Oct 21, 2004

What do you do

There’s a man I heard about in Montana who’s in prison for starting a grass fire. It killed a couple of people, firemen maybe, and the families of the dead were demanding justice and the neighbors all scowled at him and the court said recklessness and manslaughter and he was convicted of a couple of misdemeanors and a felony and I guess there was more legal language to it than that, but what he did was mow his field during a dry spell without carrying a fire extinguisher.

Hit a rock. Spark caught. Somebody died.

He just hadn’t thought about it. He was just mowing. The grass’d got long in the spring and he’d been too busy and now he’d been thinking it needed to get cut real short and without any rain he wouldn’t have to cut it until late fall and he was doing circles on a Saturday with a ball cap attempting shade and his skin was all itchy from the scratchy dry grass shredded by double blades and floating gnat-cloud like around the mower and he was coughing and spitting up the dust when he hit the rock. Heard it and winced at the garbling grinding gnarl of the crunch of a rock hitting the double blades with a double thump, clanged up against the housing and got spat out the grass shot with sling shot sound effects and he winced at the noise and thought that blade’ll need sharpening and then there was fire.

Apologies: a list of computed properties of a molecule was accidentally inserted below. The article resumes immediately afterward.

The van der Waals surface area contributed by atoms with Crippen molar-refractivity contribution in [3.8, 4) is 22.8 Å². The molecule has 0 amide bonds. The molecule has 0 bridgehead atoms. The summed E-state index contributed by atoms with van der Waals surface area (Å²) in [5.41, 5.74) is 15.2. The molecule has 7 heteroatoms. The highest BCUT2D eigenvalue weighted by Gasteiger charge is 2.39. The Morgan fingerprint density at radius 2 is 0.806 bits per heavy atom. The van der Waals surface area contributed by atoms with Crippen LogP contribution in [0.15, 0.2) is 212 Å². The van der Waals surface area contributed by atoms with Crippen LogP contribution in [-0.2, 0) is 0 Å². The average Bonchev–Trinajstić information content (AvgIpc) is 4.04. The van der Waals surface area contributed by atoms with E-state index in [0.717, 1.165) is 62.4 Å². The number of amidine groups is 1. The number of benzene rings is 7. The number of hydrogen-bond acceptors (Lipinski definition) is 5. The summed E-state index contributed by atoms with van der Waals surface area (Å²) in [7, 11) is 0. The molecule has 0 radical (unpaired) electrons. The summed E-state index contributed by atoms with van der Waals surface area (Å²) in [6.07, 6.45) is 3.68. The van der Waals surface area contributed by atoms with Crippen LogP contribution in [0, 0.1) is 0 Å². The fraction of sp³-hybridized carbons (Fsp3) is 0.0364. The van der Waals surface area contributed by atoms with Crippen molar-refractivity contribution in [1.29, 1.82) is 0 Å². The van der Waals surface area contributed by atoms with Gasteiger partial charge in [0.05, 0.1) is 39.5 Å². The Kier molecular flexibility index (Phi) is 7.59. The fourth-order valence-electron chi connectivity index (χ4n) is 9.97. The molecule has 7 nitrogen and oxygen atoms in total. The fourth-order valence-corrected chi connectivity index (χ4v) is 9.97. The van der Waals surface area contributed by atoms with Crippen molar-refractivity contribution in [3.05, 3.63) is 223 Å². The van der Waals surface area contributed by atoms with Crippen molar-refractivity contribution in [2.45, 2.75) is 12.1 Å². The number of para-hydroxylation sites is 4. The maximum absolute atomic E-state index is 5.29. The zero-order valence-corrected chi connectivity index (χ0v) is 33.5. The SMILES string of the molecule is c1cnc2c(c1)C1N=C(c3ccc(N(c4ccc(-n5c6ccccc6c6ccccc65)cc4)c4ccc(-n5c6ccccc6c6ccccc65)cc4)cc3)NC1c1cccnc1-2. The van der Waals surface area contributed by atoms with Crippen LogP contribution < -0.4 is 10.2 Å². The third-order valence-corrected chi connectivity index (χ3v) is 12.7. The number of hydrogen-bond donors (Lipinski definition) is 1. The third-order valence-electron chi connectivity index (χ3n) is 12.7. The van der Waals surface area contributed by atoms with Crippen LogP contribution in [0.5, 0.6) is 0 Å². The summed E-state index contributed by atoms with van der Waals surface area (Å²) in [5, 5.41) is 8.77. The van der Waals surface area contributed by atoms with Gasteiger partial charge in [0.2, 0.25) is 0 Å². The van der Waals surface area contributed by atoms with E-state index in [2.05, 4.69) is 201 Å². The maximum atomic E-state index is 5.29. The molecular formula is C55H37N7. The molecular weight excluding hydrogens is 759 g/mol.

Nobody said so, but a fire extinguisher probably wouldn’t have done anything. You just can’t move fast enough when it’s that dry. I mean he stomped on the flames and thought for a second he had it, got it out, thought almost - please - almost, and thought that he was gonna get back on the mower in a second and finish and just be telling people he’d had a close one, and then the fire just took off and there wasn’t nothing he could do. Even if he’d a had shovel or if there’d a been a hose out there, the fire was too fast. Once it started.

The fire moved out in ripples from the rock's spark, light brown grass turned to dark gray smoke in huge ugly billows rolling up to heaven lazy and easy and unstoppable and the man was standing in the ash-black circle, his mower still idling, and he was cursing almost crying and there wasn’t nothing he could do.

He’s in prison now. For four to six years I think, I’m not sure. I wonder what he’s gonna do when he gets out.